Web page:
AN internationally renowned doctor has appealed to dementia patients to donate their brain after death to advance vital research into the causes of the degenerative condition.

Consultant neuropathologist Dr Willie Stewart oversees a “brain bank” – the world’s most extensive collection of brain tissue – at Queen Elizabeth University Hospital in Glasgow.

Researchers who use the brain bank are trying to understand the links between dementia and traumatic brain injury (TBI) caused either by a single incident, such as an assault or car crash, or by repetitive head knocks during sports like boxing, rugby and football.

Many people who suffer TBI go on to develop a form of dementia known as chronic traumatic encephalopathy (CTE), which can only be diagnosed by dissecting the brain after death. But the symptoms of CTE are similar to Alzheimer’s and vascular dementia, meaning CTE is often misdiagnosed.

Former Dundee United footballer Frank Kopel started showing symptoms of what doctors thought was vascular dementia seven years before his death but when Dr Stewart looked at brain scans provided by the footballer’s widow Amanda he found evidence of CTE.

Amanda Kopel is convinced that the former defender’s football career contributed to his death and is backing Stewart’s appeal for more dementia patients to donate their brain to the brain bank.

“It’s going to help people in future,” she said. “A lot people I’m sure are not aware of the brain bank and it’s about trying to raise awareness of it.”

Stewart hopes that if more brains are donated, researchers can eventually come up with a more accurate method of diagnosis so that varying forms of dementia can be treated differently.

He said: “There are dozens of different types of dementia and it’s foolish to believe they’re all the same disease. We know they’re not. So, it’s foolish to believe one or other of them may not be better treated differently. If we just treat them all as one disease we’re never going to make any progress.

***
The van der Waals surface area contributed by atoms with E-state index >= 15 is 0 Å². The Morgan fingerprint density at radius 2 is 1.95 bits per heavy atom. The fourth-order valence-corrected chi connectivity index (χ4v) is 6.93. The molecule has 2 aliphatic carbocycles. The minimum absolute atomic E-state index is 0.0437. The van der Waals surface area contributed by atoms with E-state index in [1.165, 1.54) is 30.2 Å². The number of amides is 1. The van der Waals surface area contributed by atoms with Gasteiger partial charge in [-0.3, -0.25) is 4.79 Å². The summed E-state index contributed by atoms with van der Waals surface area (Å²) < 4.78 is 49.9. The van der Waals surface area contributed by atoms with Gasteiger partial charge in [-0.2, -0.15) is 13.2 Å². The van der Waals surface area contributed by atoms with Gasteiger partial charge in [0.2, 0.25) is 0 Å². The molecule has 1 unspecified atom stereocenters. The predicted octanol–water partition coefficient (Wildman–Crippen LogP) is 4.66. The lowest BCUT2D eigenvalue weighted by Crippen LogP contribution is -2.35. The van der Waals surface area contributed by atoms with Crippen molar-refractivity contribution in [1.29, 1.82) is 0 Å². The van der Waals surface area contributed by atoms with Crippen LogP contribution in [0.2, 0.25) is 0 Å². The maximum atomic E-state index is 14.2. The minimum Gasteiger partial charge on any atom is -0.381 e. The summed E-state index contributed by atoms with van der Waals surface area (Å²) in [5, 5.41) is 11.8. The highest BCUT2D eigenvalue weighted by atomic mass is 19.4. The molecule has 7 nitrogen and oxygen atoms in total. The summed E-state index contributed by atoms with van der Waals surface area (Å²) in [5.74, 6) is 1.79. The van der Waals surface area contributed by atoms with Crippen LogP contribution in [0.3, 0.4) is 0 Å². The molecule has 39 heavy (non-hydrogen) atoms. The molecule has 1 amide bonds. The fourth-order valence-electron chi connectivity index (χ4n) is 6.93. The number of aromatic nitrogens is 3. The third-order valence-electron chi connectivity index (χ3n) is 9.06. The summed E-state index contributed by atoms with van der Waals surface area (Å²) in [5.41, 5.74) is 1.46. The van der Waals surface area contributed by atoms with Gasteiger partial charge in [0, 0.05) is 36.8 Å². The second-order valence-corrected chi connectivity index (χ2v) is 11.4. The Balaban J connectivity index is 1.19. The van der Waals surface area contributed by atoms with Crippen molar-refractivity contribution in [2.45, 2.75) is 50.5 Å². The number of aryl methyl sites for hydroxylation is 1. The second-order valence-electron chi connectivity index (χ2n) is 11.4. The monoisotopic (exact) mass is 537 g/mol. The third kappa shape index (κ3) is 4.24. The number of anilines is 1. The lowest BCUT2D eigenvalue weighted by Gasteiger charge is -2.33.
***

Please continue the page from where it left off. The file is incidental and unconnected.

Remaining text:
“If we did this with cancer a whole bunch of patients would do catastrophically badly because we’re giving them the wrong treatment. Whereas those patients can do really well if we give them the right treatment.

“I think for any dementia we’re only going to get better at understanding it if we look at the brain post-mortem. Unless we start understanding how all these things mix and blend together and cause the problems we’re never going to get better at managing it.”

Stewart said doctors in hospitals would routinely ask bereaved families if they could carry out a post-mortem examination until the Alder Hey children’s hospital scandal in the 1990s changed the culture.

It emerged at a public inquiry in 1999 that staff in NHS hospitals, including Alder Hey in Liverpool, were removing and retaining human tissue, including children’s organs, without consent.

“That was the far end of a spectrum of bad practice,” Stewart said. “In Scotland it was nothing like as bad as that. But it caused us to stop and check how we could do this better. As a result of that there was a review.”

The 2001 review by Sheila McLean, a professor of medical ethics at Glasgow University, found retention of organs by hospitals after post-mortem examination was “standard practice”. Bereaved families now have final say over what happens to the body of their loved one after death.